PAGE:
ethan-youngEthan Young was born in 1983 in NYC to Chinese immigrant parents. The youngest of 3 sons, he took to drawing at the age of 3. His first graphic novel, Tails: Life in Progress, was named Best Graphic Novel during the 2007 Independent Publishers Book Awards. His works include Tails, Comic Book Tattoo, A Piggy’s Tale, and NANJING: The Burning City, winner of the 2016 Reuben Award for Best Graphic Novel. In addition to comic book work, Young is also a prolific freelance illustrator.

His latest work is ‘The Battles of Bridget Lee: Invasion of Farfall’ which we’ll be talking about today. I think fans of space marines and dystopian futures are going to love what he’s put together on an Earth that is clearly no longer our own and is described as: “There is no longer a generation that remembers a time before the Marauders invaded Earth. Bridget Lee, an ex–combat medic now residing at the outpost Farfall, may be the world’s last hope. But Bridget will need to overcome her own fears before she can save her people. Her legend begins here.” As a bonus, we also have some preview pages of the comic to share with you at the end of the interview!

Science Fiction (SF): Ethan, thanks for joining us today. First, if you could tell us a little about ‘The Battles of Bridget Lee: Invasion of Farfall’?

Ethan Young (EY): Hiya, and thanks so much for having me. The Battles of Bridget Lee is a sci-fi allegory of the Mulan folktale, albeit a loose one. It’s the journey of the reluctant warrior, with the backdrop of a large scale occupation by an alien force called the Marauders. The book is a bit of a genre blend, but the heart of the story lies within the larger themes of self-determination, bravery, and resistance. 

SF: What inspired to build an Earth where the surviving humans are of a generation which has only known war?

EY: In essence, it wipes the slate clean and detaches us from anything contemporary. We’re so far ahead into the future that we’re no longer required to detail exactly how we got there. We’re more free to create as we please. A good example is Firefly. Right in the intro, you’re told that Earth was ‘used up’. It’s vague, but it tells you everything you need to know. If there’s an entire generation that has only known war, you know that life has drastically changed on Earth.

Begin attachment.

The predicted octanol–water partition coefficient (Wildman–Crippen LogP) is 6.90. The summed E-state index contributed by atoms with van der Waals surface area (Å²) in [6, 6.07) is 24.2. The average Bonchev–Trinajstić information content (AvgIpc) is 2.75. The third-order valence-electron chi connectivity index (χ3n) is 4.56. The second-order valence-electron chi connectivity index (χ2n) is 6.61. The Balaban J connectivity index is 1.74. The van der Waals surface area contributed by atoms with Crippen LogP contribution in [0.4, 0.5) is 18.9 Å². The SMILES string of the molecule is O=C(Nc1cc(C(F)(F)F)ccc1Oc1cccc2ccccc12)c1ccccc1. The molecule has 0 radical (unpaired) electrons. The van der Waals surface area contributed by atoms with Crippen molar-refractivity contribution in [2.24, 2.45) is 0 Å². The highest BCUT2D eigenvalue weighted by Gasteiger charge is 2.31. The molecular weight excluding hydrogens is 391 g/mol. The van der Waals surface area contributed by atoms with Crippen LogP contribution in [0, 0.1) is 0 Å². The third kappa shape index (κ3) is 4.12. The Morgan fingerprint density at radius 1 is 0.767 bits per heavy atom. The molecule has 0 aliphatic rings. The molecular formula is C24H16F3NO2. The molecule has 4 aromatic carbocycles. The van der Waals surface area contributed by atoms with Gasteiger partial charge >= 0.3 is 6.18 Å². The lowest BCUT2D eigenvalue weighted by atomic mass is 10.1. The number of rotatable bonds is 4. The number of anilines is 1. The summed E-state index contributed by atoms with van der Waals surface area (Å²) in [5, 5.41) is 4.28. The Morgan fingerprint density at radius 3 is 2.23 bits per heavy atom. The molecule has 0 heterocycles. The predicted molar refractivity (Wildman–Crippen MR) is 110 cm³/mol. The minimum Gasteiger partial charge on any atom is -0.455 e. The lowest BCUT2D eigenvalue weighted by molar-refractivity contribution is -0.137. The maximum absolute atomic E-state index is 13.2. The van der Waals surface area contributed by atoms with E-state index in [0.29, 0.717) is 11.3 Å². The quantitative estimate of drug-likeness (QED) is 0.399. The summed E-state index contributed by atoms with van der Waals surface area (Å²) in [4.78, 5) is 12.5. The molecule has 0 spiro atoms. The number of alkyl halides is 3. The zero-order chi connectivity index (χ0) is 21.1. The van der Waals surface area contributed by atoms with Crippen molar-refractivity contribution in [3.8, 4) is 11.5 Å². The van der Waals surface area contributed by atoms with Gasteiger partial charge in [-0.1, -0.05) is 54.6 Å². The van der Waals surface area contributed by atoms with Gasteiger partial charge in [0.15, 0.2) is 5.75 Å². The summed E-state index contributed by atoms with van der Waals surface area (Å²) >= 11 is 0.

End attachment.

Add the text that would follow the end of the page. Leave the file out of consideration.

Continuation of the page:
BBLIOF TPB CVR 4x6SF: The Marauders are a very warlike species, what drew you to create a species that wanted to enslave mankind and not exterminate it?

EY: The humans are essentially living under occupation, but the war is at a stalemate. If the Marauders were more concerned with exterminating humans, then our setting would be much, much darker. Even though there’s a human resistance against the occupational force, there’s still a sense of life. It’s bleak, but it’s there. There are glimmers of hope.


SF: Bridget Lee is an amazingly resourceful character. Is she at all based on anyone that you’ve known? What specific trait do you believe is her strongest one that makes her so well adapted to this world?

EY: The fact that she genuinely cares about those she looks after. And that’s not to say that the other characters are heartless, but they have to make tactical, strategic decisions that might come across as cold. That’s one of the reasons Bridget is a nurse, a profession that requires a great deal of selflessness. My wife is a nurse, and my mother worked in medicine back in China.  Even though this story takes place in a sci-fi world, I think it’s important to portray nursing as the noble profession it is. Of course, I’m being a tad biased, but I’m allowed to be.

SF: What real life experiences did you draw upon when creating the world of ‘The Battles of Bridget Lee: Invasion of Farfall’?

EY: I’m a first-generation Chinese American. My parents grew up during the communist takeover of China, and later, the Cultural Revolution. My mom impressed upon me the daily hardships of life in China. And when you’re immersed in that constant hardship, your family is essentially all you have. The extended family unit is a key to surviving. I used these stories as the backbone to the fictional community in the book. I wanted all the characters to feel like a tight surrogate family.